Puerto Rican Nightjar? Check — 8 birds calling in the pre-dawn from Guanica’s dry forested hillsides. Elfin Woods-Warbler? Check — 2% of the species’ global population tallied during two mornings in Maricao State Forest. Puerto Rican Tody and Vireo? Check — a dime a dozen in nearly every wooded nook and cranny. Puerto Rico’s 13 other endemics? Check — including a small flock of Puerto Rican Parrots in Rio Abajo, free-flying progeny from the captive breeding population that numbered a mere 13 individuals 40 years ago. Bicknell’s Thrush? Check, but barely — 7 birds begrudgingly showing themselves during a week of intensive surveys, all concentrated in high-elevation forest patches of Cordillera Central.
Midway through Year 2 of VCE’s project to clarify the overwinter status of Bicknell’s Thrush on Puerto Rico, we know far more about distribution and habitat preferences of the island’s 17 endemics than we do about this ever-elusive species. Bicknell’s Thrush just doesn’t give up its secrets easily.
I recently wrapped up a week of field work (and, yes, birding) on Puerto Rico. Having found a grand total of 3 Bicknell’s Thrushes all of last winter, we abandoned our approach of standardized, by-the-book point counts and resorted to all-out, no-holds-barred presence-absence surveys. Show us forest — dry, mesic or wet, karst or serpentine, sea-level or montane —and we’ll survey it. We need to know where Bicknell’s Thrush are on Puerto Rico, or, as it mostly turns out, where they’re not. Puerto Rico is one of four Greater Antillean islands that comprise the species’ entire winter range. Forest habitats on each island are under siege, and conserving Bicknell’s Thrush demands that we fully understand its overwintering status.
With experienced ornithologist José Salguero again leading VCE’s local field team, this winter’s surveys so far have yielded precious few Bicknell’s Thrushes, but more than double our 2015 tally. From Guajataca’s limestone forests along the north coast, to Rio Abajo’s mid-elevation mesic secondary forests, to Maricao’s wet montane serpentine forests, to Guanica parchingly dry forests, our playback broadcasts have met with silence. Only in the island’s highest reaches, along its central spine, in scattered patches of elfin forest at elevations of 4000 feet-plus elevation, have we found our quarry.
At dawn on January 28, I hiked up the steep access road of Puerto Rico’s tallest peak, Cerro Punta, at ~4400 feet nearly the exact height as our own Mt. Mansfield. I was alone, the rest of our field team having fanned out below me. As a strong wind whipped clouds across the summit, soaking the stunted trees and swallowing up the ‘peeer’ calls from my handheld speaker, I clambered up to a small overlook and had the extraordinary realization that I was gazing down on an entire island of 4 million people!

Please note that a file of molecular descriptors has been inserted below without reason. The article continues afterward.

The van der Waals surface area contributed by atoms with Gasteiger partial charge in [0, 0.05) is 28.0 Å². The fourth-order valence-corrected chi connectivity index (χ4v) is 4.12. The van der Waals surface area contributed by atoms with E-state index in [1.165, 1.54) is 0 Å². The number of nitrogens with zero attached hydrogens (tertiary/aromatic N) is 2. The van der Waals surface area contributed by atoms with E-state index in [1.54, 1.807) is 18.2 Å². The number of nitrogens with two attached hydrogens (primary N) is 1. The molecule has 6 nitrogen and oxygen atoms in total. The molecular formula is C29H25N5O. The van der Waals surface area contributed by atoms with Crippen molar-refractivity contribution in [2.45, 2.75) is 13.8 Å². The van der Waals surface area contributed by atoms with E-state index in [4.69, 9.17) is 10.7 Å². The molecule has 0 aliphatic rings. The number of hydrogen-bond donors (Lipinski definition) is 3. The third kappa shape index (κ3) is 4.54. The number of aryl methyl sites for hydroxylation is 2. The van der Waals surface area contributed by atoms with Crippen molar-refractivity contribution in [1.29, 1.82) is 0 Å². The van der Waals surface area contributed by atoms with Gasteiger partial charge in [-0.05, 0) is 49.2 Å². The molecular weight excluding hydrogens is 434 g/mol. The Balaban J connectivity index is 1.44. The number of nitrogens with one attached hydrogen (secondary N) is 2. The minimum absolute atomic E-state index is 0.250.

I didn’t find a Bicknell’s Thrush on Cerro Punta itself, but over the next two days, we coaxed responses from 5 birds in elfin forest below the peak along sparsely-traveled Rt. 143. We also discovered 2 thrushes in nearby Guilarte State Forest, where we managed to mist net and band a strongly responsive male. This bird occupied a small patch of dense secondary forest with an impenetrable understory of tree ferns, and its capture was a milestone accomplishment for us, undeniable confirmation of the species’ occurrence on the island. The bird’s aggressive behavior and robust body condition suggested that it held a territory and had so far fared the winter reasonably well.
Away from Cordillera Central, however, we’ve so far struck out on the Bicknell’s Thrush front, reinforcing our belief that the species is rare and local on the island. José and team will continue field surveys through March, and I’ll be very surprised if they unearth a mother lode of thrushes anywhere, though I expect a few more birds to turn up in the high-elevation elfin forest. Fabio Tarazona and I tried to penetrate one of these forest patches off the road on our final morning, but we were utterly, physically thwarted. The stunted forest — only 3-4 meters tall — made up in density what it lacked in height. I have never been confronted with such an impermeable, tangled maze of vertical and horizontal stems, a montane mangrove forest on steroids! These patches are irregularly scattered, however, and they don’t seem extensive enough to support large numbers of Bicknell’s Thrush overall.
While it’s disappointing not to have yet found more thrushes on Puerto Rico, our findings provide extremely valuable information. For one, they reinforce the huge importance of Hispaniola, in particular the Dominican Republic, to sustain overwintering Bicknell’s Thrushes. With regions like Sierra de Bahoruco under increasing assault from commercial agriculture and charcoal production, VCE and our partners must redouble efforts to conserve those cloud forests. We must also now turn our attention to Cuba and Jamaica, neither of which have been adequately surveyed for Bicknell’s Thrush.
We’re not throwing in the towel on Puerto Rico yet, not by any means, but it seems unlikely that the island will become a major focus of efforts to conserve Bicknell’s Thrush. The habitats in which we’ve found the species are relatively well-protected, and that itself is reassuring. Stay tuned for an end-of-season update.